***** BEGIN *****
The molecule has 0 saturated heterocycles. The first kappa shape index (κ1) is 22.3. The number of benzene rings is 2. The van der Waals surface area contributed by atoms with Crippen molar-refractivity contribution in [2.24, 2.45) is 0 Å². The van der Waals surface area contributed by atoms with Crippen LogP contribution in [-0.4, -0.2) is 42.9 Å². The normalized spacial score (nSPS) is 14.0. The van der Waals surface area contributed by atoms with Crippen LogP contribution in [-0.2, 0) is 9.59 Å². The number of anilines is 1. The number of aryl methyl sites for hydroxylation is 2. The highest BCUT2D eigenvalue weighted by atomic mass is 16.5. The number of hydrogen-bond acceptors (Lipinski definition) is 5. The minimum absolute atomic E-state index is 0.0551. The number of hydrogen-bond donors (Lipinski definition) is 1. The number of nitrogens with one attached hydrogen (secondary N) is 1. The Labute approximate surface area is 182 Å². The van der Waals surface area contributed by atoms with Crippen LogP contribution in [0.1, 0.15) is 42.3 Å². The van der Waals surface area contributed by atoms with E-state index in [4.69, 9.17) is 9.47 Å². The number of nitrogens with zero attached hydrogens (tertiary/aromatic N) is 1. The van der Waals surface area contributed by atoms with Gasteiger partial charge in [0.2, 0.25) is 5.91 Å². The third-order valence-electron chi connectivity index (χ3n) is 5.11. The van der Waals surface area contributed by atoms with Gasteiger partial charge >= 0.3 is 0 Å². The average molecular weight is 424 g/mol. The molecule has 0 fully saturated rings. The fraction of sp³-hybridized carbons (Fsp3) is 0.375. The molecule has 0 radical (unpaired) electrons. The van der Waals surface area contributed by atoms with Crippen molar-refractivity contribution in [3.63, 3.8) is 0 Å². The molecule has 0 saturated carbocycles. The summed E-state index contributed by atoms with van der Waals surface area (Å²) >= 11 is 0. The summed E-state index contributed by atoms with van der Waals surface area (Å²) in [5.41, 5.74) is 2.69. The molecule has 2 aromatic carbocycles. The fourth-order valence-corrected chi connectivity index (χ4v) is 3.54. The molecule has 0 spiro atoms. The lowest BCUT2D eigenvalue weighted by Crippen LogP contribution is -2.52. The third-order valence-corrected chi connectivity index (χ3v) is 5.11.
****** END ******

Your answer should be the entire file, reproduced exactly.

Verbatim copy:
The molecule has 0 saturated heterocycles. The first kappa shape index (κ1) is 22.3. The number of benzene rings is 2. The van der Waals surface area contributed by atoms with Crippen molar-refractivity contribution in [2.24, 2.45) is 0 Å². The van der Waals surface area contributed by atoms with Crippen LogP contribution in [-0.4, -0.2) is 42.9 Å². The normalized spacial score (nSPS) is 14.0. The van der Waals surface area contributed by atoms with Crippen LogP contribution in [-0.2, 0) is 9.59 Å². The number of anilines is 1. The number of aryl methyl sites for hydroxylation is 2. The highest BCUT2D eigenvalue weighted by atomic mass is 16.5. The number of hydrogen-bond acceptors (Lipinski definition) is 5. The minimum absolute atomic E-state index is 0.0551. The number of hydrogen-bond donors (Lipinski definition) is 1. The number of nitrogens with one attached hydrogen (secondary N) is 1. The Labute approximate surface area is 182 Å². The van der Waals surface area contributed by atoms with Crippen LogP contribution in [0.1, 0.15) is 42.3 Å². The van der Waals surface area contributed by atoms with E-state index in [4.69, 9.17) is 9.47 Å². The number of nitrogens with zero attached hydrogens (tertiary/aromatic N) is 1. The van der Waals surface area contributed by atoms with Gasteiger partial charge in [0.2, 0.25) is 5.91 Å². The third-order valence-electron chi connectivity index (χ3n) is 5.11. The van der Waals surface area contributed by atoms with Gasteiger partial charge >= 0.3 is 0 Å². The average molecular weight is 424 g/mol. The molecule has 0 fully saturated rings. The fraction of sp³-hybridized carbons (Fsp3) is 0.375. The molecule has 0 radical (unpaired) electrons. The van der Waals surface area contributed by atoms with Crippen molar-refractivity contribution in [3.63, 3.8) is 0 Å². The molecule has 0 saturated carbocycles. The summed E-state index contributed by atoms with van der Waals surface area (Å²) >= 11 is 0. The summed E-state index contributed by atoms with van der Waals surface area (Å²) in [5.41, 5.74) is 2.69. The molecule has 2 aromatic carbocycles. The fourth-order valence-corrected chi connectivity index (χ4v) is 3.54. The molecule has 0 spiro atoms. The lowest BCUT2D eigenvalue weighted by Crippen LogP contribution is -2.52. The third-order valence-corrected chi connectivity index (χ3v) is 5.11.